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Growing the Internet 18 June 2020

What Does a Post-COVID World Look Like in Small Island Developing States?

Tracy Hackshaw
By Tracy HackshawGuest Author

This blog post was first published by DiploFoundation.

“We need to ensure we digitalize all of our business processes as to enable the effective digital transformation of our governments, businesses, and educational institutions so that the disruptive solutions brought by the global pandemic, including remote work, digital health, e-learning, and fintech, are collectively recognized as a pivot point in our history.”

There… I’ve done it… I’ve met the challenge of how many currently fashionable buzzwords and jargon I can stuff into a single sentence.

Everything we’ve been reading about dealing with the issues the global economy will face in the post-COVID-19 world tends to sound something like what I’ve written above. I can’t promise you that I will not touch upon these topics and mention these buzzwords again, but I do hope I can bring a certain degree of pragmatism to the conversation, especially given that I hail from Trinidad and Tobago, a twin-island country in the Caribbean, categorized as a small island developing state (SIDS) along with approximately 50 odd others scattered across our various oceans.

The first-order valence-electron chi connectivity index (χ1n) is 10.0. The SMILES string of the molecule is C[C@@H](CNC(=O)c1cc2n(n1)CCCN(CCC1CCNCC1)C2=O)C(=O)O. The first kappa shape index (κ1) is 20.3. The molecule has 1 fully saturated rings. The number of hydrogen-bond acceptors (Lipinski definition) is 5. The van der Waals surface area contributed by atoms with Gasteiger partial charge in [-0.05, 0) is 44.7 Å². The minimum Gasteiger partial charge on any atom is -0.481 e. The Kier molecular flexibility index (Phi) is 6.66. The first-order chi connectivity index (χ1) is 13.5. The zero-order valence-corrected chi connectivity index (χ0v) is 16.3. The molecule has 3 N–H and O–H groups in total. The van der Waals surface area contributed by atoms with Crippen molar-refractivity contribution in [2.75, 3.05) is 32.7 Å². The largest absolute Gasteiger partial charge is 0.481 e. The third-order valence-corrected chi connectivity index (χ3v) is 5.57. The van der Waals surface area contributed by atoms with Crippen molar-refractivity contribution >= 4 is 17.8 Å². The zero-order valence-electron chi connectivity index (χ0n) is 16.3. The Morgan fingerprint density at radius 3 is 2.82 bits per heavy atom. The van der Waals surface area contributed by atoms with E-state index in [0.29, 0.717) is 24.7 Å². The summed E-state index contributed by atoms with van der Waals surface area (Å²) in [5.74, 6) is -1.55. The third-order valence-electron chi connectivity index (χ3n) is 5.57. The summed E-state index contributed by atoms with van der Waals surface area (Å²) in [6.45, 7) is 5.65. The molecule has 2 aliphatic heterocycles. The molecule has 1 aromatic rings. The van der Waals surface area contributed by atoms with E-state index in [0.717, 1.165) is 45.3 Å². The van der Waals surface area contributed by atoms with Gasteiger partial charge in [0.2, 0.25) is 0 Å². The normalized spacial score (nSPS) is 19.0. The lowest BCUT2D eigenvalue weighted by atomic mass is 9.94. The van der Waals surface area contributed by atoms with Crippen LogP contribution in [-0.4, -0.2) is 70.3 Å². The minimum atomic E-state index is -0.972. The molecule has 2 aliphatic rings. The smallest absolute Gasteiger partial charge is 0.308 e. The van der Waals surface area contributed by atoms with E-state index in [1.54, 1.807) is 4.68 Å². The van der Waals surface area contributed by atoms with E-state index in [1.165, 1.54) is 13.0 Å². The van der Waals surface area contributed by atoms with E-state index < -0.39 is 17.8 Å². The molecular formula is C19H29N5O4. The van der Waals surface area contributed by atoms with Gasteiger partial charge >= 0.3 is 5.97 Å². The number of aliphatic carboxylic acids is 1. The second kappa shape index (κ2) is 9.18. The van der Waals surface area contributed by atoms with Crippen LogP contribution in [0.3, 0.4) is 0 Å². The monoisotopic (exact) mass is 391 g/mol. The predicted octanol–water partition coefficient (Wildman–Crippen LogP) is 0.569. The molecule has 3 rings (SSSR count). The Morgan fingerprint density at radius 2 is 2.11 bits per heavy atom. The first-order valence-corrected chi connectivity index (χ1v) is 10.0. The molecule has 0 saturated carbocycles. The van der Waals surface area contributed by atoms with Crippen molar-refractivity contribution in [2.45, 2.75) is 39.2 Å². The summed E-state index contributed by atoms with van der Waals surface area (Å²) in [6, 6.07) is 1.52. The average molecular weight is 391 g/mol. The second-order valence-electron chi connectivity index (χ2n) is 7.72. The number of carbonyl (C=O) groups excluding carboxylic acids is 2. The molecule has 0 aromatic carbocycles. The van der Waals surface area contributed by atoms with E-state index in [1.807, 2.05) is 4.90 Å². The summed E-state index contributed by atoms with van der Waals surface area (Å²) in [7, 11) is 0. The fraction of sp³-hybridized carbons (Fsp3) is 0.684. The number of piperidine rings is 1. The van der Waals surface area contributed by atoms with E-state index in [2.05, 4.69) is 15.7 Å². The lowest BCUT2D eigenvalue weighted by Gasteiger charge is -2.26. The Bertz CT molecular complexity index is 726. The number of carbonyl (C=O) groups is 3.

SIDS economies are generally characterized by their dependence on earning revenue from the exportation of either raw materials or partially-finished goods extracted from the physical elements of their territories, be that: sugar, bananas, cocoa, tea, coffee, or some other edible element; or bauxite, gold, oil, natural gas, or some other mineral resource commodity traded on the international markets; or the numerous downstream industries that are based on these extractive industries. I would even go so far as to classify the tourism industry as part of this dependency phenomena as it is based on the physical elements of the “sun, sand, and sea,” or in the case of those not as richly blessed, the basic elements of nature leading to vibrant “eco-tourism” industries.

What do all of these have in common? Earlier, I used the terms “dependence and dependency” as, by and large, SIDS economies exhibit elements of what Best and Levitt describe as a “plantation economy” (see the work of George Beckford in this regard). A plantation economy is a loose structuralist (depending on your perspective) variant or sibling of the 1970s neo-Marxist/liberal reformist dependency theory and later the “world system” theories that arguably dominated Latin America and the Caribbean academic thinking of the time.